In 2011, Qantas have low control risk as discussed in this part. Since the opposite direction of inherent and control risk with materiality level, high materiality level set to low control risk. However, the high materiality level will increase the detection risk.

5.Impacts of Qantas reformation on planning audit
Qantas announced the new business structure that will be established since 1 July 2012. In this reformation, Qantas airline will be split into two separate airlines-Qantas Domestic and Qantas international. Each of them has its own CEO, operation and commercial function, running independently according to its specific priorities and market conditions. Financial result from each arm will also be reported separately. This restructure have several effects on audit planning for 2012/2013 financial year and should be taken in to consideration of auditors. 5.1. Audit workload and time issues

The disintegration of power increases the audit workload and time consuming. Each of arms generates their individual financial report, shown no link to each other. Thus, increase the level of documentation requirement for audit work and the time of collecting and evaluating information. Besides, the two CEOs have equal power and response in decision making for their segment. In other word, the two arms of Qantas now can be considered as two separate companies. They have difference in features (e.g. competitors, market share, ect.) and may apply difference accounting treatment (for depreciation, inventory for example). As a result, it is essential for auditor to understand the differences existed such as business environment, accounting policy before planning audit. 5.2. Level of materiality estimation

Qantas Domestic and Qantas international face very difference situations.
Qantas Domestic is strong and profitable, made up profit before tax of $552 million in the 2010/2011 financial year, in other hand; the international business lost $216 million. The separation of the two segments will burden Qantas international arm as its loss cannot be covered by the Domestic segment anymore. It is appeared that Qantas international management is under the pressure to “cook the books” to make the report look more profitable or capacity of profitability in order to attract investors and assert manager ability in front of shareholders. According to that fact, the more attention should be put on Qantas international where there is high potential of material misstatement. 5.3.Level of control determination

As stated above, the two businesses are now running independently. The internal control that applied for Qantas Airline as a whole might not be adequate when split. Each arm may develop its own internal control. As a consequence, auditor should evaluate control environment and determine reliance on internal control of each segment when planning audit.

6.Significant Risks
6.1 Property, Plant & Equipment
With the accident of A380s, there is a concern about whether the A380 aircrafts can still operate as long as expected and hence carry the value as originally estimated. The ongoing maintenance and repair work might also reduce the aircrafts’ useful life. Hence Qantas might overstate its PPE value by doing the adjustment and revaluation inappropriately or even just hide it. There is a risk of manipulating the value of property, plant & equipment, as Qantas has incentive to overstate its asset in order to inflate its financial report. Assertion: Valuation and Allocation.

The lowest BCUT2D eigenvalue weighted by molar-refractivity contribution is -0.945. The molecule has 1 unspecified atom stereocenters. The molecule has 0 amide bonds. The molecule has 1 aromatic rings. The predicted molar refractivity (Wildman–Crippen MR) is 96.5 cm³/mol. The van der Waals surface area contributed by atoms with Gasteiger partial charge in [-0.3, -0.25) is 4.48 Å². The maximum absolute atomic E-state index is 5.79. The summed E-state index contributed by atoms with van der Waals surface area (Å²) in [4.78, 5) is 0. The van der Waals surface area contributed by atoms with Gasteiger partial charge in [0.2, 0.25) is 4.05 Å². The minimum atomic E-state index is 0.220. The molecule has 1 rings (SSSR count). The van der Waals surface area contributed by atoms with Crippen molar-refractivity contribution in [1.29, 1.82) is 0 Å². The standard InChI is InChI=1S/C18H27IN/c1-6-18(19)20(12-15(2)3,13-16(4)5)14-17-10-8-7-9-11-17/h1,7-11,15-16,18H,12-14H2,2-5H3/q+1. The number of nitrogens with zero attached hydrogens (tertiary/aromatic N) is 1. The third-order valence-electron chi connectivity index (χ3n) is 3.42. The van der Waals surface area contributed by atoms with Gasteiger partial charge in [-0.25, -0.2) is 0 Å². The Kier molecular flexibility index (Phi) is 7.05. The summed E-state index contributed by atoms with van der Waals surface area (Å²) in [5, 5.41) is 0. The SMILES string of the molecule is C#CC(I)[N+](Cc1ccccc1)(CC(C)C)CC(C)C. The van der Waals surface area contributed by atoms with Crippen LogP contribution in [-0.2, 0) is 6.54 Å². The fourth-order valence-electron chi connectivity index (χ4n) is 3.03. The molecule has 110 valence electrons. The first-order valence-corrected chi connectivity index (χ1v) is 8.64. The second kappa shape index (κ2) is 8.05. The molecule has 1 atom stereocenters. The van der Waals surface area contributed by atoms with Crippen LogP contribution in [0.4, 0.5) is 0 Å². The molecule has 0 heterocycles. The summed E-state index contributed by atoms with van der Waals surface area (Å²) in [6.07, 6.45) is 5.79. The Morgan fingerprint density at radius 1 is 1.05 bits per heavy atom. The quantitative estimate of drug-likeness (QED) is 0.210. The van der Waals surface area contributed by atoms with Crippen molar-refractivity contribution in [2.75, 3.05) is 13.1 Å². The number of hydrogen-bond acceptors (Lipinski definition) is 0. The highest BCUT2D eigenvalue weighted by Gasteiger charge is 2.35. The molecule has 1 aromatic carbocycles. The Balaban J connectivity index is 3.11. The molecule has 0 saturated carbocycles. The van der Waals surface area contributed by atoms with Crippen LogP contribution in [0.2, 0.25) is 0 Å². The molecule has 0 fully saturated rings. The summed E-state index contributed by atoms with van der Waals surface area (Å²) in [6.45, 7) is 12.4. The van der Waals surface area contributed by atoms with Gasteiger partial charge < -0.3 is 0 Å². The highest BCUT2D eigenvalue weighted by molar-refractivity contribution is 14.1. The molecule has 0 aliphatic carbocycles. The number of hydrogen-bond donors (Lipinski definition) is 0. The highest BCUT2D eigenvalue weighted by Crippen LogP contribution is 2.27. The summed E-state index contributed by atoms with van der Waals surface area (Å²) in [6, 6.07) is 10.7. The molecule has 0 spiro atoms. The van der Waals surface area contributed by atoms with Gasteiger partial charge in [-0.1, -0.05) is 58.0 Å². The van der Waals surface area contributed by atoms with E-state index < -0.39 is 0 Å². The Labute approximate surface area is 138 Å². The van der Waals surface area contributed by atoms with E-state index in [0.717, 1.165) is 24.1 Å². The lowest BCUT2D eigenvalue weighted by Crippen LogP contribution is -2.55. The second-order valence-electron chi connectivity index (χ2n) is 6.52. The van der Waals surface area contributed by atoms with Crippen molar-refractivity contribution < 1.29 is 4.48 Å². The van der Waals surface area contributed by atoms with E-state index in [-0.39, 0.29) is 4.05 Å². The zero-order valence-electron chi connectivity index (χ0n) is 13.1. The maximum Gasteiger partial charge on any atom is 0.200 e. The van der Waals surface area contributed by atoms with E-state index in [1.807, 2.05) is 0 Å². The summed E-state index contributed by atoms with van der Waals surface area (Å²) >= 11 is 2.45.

The substantive test of detail: Select samples from plant items, compare “carrying amounts” with fair values in accordance with the applicable accounting standards 6.2 Revenue Received in Advance:

In the notes of Qantas’ annual report, revenue received in advance is the revenue received for issuance of points and redemption revenue is measured based on management’s estimation of the fair value of the expected awards for which the points will be redeemed (Annual report). Both carbon tax and EU ETS charges will be transferred to the passengers and requiring members of frequent flyer convey more points to redeem the products. Points are losing their fair value in facing increase in price of flight ticket. The book value of existing points will be overvalued since it is worth less than before. Assertion: Valuation and Allocation

The substantive test of detail: Select samples from the revenue received in advance ledger and recalculate the fair value of the points.


Annie, G, 2012, Qantas Fined $15500 for mistreating worker, ABC News, viewed on 10th Oct 2012,

Aviation Business, 2012 Qantas Freight introduces Adaptalift Hyster’s fleet management system, Aviation Business, Viewed on 13th Oct 2012,

Australian Government – Auditing and Assurance Standard Board, Auditing standard ASA 300: Planning an Audit of Financial Report, Australian Government, downloaded on 10th Oct 2012,

Australia Government Department of Infrastructure and Transport 2011a, Aviation Policy & Regulation, Australia Government Department of Infrastructure and Transport , viewed on 5th October 2012,

Australia Government Department of Infrastructure and Transport 2011b, Monthly airline performance July 2011, Australia Government Department of Infrastructure and Transport , viewed on 5th October 2012,

David,F, 2011, ACCC orders extra compensation for disrupted Qantas passengers, Australian Business Traveller, viewed on 10th Oct 2012,

Gay, G & Simnett, R 2012, Auditing and Assurance Services, 5th edn, McGraw-Hill, Sydney.

IBIS World 2011, Domestic Airlines in Australia: Market Research Report, IBIS World, viewed on 5th October 2012,

Investment U 2011, Global Airline Industry Flies into Profits, Investment U, viewed on 5th October 2012,

Kirsty, N, 2010, Qantas in breach of safety laws, The Sydney Morning Herald, viewed on 6th Oct 2012,

Qantas 2010, Qantas Fact Files, Qantas Group, viewed on 4th October 2012,

Qantas 2011a, Annual Report 2011, Qantas Group, viewed 4th October 2012, < http://www.qantas.com.au/infodetail/about/investors/2011AnnualReview.pdf >

Qantas 2011b, Data Book 2011, Qantas Group, viewed on 4th October 2012, < http://www.qantas.com.au/infodetail/about/investors/qantasDataBook2011.pdf

Qantas, 2012, Corporate Governance, Qantas Group, viewed on 12th Oct 2012, < http://www.qantas.com.au/travel/airlines/governance-structure/global/en#jump8>

Susan, S, L & Joseph, F, C & Benjamin, T, C, 2012, Assessing the control environment, TeamMate, viewed on 12th Oct 2012,